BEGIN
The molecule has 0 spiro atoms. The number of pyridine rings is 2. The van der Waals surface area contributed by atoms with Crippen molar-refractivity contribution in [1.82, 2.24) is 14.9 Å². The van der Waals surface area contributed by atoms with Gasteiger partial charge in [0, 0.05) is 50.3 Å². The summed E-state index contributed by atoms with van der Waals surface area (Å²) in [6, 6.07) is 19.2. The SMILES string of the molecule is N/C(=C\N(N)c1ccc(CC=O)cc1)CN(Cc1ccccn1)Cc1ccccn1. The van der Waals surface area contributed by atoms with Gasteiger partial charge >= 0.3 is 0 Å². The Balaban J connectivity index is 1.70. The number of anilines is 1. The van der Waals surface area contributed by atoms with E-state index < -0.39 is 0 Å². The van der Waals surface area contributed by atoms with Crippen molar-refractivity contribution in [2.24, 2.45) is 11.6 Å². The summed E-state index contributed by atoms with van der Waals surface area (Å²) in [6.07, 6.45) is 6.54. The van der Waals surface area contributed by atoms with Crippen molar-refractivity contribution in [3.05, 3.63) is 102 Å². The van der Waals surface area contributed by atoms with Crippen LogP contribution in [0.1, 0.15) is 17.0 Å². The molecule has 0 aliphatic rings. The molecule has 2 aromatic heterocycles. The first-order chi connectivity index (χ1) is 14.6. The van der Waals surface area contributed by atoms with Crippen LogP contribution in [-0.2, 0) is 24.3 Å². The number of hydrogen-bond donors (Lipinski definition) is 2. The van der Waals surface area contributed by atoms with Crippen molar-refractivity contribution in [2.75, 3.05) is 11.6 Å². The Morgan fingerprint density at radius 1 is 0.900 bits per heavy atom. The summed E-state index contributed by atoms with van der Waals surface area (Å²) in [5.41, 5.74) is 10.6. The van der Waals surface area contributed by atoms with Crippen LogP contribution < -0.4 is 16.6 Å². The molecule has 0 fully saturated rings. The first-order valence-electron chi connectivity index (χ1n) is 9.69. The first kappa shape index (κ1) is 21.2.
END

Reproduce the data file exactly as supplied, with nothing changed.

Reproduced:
The molecule has 0 spiro atoms. The number of pyridine rings is 2. The van der Waals surface area contributed by atoms with Crippen molar-refractivity contribution in [1.82, 2.24) is 14.9 Å². The van der Waals surface area contributed by atoms with Gasteiger partial charge in [0, 0.05) is 50.3 Å². The summed E-state index contributed by atoms with van der Waals surface area (Å²) in [6, 6.07) is 19.2. The SMILES string of the molecule is N/C(=C\N(N)c1ccc(CC=O)cc1)CN(Cc1ccccn1)Cc1ccccn1. The van der Waals surface area contributed by atoms with Gasteiger partial charge >= 0.3 is 0 Å². The Balaban J connectivity index is 1.70. The number of anilines is 1. The van der Waals surface area contributed by atoms with E-state index < -0.39 is 0 Å². The van der Waals surface area contributed by atoms with Crippen molar-refractivity contribution in [2.24, 2.45) is 11.6 Å². The summed E-state index contributed by atoms with van der Waals surface area (Å²) in [6.07, 6.45) is 6.54. The van der Waals surface area contributed by atoms with Crippen molar-refractivity contribution in [3.05, 3.63) is 102 Å². The van der Waals surface area contributed by atoms with Crippen LogP contribution in [0.1, 0.15) is 17.0 Å². The molecule has 0 aliphatic rings. The molecule has 2 aromatic heterocycles. The first-order chi connectivity index (χ1) is 14.6. The van der Waals surface area contributed by atoms with Crippen LogP contribution in [-0.2, 0) is 24.3 Å². The number of hydrogen-bond donors (Lipinski definition) is 2. The van der Waals surface area contributed by atoms with Crippen molar-refractivity contribution in [2.75, 3.05) is 11.6 Å². The Morgan fingerprint density at radius 1 is 0.900 bits per heavy atom. The summed E-state index contributed by atoms with van der Waals surface area (Å²) in [5.41, 5.74) is 10.6. The van der Waals surface area contributed by atoms with Crippen LogP contribution < -0.4 is 16.6 Å². The molecule has 0 fully saturated rings. The first-order valence-electron chi connectivity index (χ1n) is 9.69. The first kappa shape index (κ1) is 21.2.